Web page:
Duck report

May 6, 2018 • 3:30 pm

I forgot to note yesterday that when I was feeding Frank his afternoon tea, he suddenly looked at the pond and flattened himself on the grass with his neck stretched out toward the water. Then he ran to the pond and jumped in.

There in the water was another mallard drake, but one with the characteristic brown bib of a wild duck. I thought Frank was going to drive him out of the pond, but he simply swam up to the interloper, said “hi,” and then they paddled around the pond together like old friends. I doubt Frank would have been so kind had Honey been there!  At any rate, Interloper Duck wasn’t there today.

In the meanwhile, Anna is already on the job feeding the boy while I sit at O’Hare (I didn’t get groped). Her report:

Frank says: ‘Why’re did you bring me peas? Yuck!’

He carefully ate around them…

If anyone has suggestions for other food for Frank, put them in the comments below, especially if you have duck-tending experience. I haven’t tried anything but corn, peas, and mealworms (he eschews the last two comestibles).

And another: “Just say no. . . . to peas”:

21 thoughts on “Duck report

  1. Local Feed stores have Duck Pellets. And Amazon has several choices….but your ducks might spurn the man-made stuff for your worms and corn. I read something about diving ducks eating somewhat differently from others…but what duck doesn’t dive? That’s almost what “duck” means!!
    I wish Honey knew how many were fretting about her!

    1. Mallards are dabbling ducks — they tip without going all the way under water. I think the diving ducks, which actually do dive, tend to be more carnivorous (if you consider worms, aquatic insects and such meat). But mallards eat all sorts of small organisms too, but in shallow water.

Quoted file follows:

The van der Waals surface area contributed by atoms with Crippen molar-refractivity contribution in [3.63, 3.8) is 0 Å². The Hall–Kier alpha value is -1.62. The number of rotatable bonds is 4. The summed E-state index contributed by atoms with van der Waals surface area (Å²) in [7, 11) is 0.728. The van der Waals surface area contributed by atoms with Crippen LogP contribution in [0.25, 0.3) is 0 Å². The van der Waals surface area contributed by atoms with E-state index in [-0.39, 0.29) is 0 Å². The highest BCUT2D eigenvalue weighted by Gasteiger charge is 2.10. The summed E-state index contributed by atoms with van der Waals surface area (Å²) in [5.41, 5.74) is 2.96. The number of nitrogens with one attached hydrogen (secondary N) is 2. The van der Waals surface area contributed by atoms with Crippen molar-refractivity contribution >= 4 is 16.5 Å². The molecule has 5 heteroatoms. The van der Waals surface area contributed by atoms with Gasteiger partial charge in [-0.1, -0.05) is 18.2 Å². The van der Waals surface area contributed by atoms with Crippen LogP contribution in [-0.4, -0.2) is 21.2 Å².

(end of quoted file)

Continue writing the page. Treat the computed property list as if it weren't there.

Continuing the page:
2. Bolded might explain Frank’s behaviour towards the other drake – he’s forming a coalition with another drake in the hopes that another hen without a clutch becomes available:-

    Mallards usually form pairs (in October and November in the Northern Hemisphere) until the female lays eggs at the start of the nesting season, which is around the beginning of spring. At this time she is left by the male who joins up with other males to await the moulting period, which begins in June (in the Northern Hemisphere). During the brief time before this, however, the males are still sexually potent and some of them either remain on standby to sire replacement clutches (for female mallards that have lost or abandoned their previous clutch) or forcibly mate with females that appear to be isolated or unattached regardless of their species and whether or not they have a brood of ducklings


  3. I agree with the duck pellets. Try bags of duckweed too from the aquarium and pond suppliers. They’ll multiply like crazy in the heat and sun of summer, and will be a ready source of food if ever the hoomans can’t get down to Botany Pond.

  4. He seems like a carb lover after my own heart. I agree with rice and oats! If bread is duck candy then those are probably the closest healthy substitutes, taste-wise.

  5. According to a sign at a local duck pond:

    “Half cut seedless grapes, cooked rice, birdseed (any type of mix), peas, corn, chopped lettuce, oats”.

  6. I am much obliged for these updates, and, of course, your travelogues, which are always entertaining, even if the photos of those scrumptious noms induce salivation and tummy rumbles only a few hours after I’ve digested my evening meal.

    Maybe I should read your posts before dinner.

    Anyway, safe travels, and I hope Honey visits soon.

  7. *Frank swims over to interloper, whispers in ear*

    “Frankie says relax.”

    Frank’s one cool customer.

    As for food suggestions, I have no experience in feeding ducks, but my favorite foods are sushi, pizza, and anything with a Michelin rating. Try any of those.

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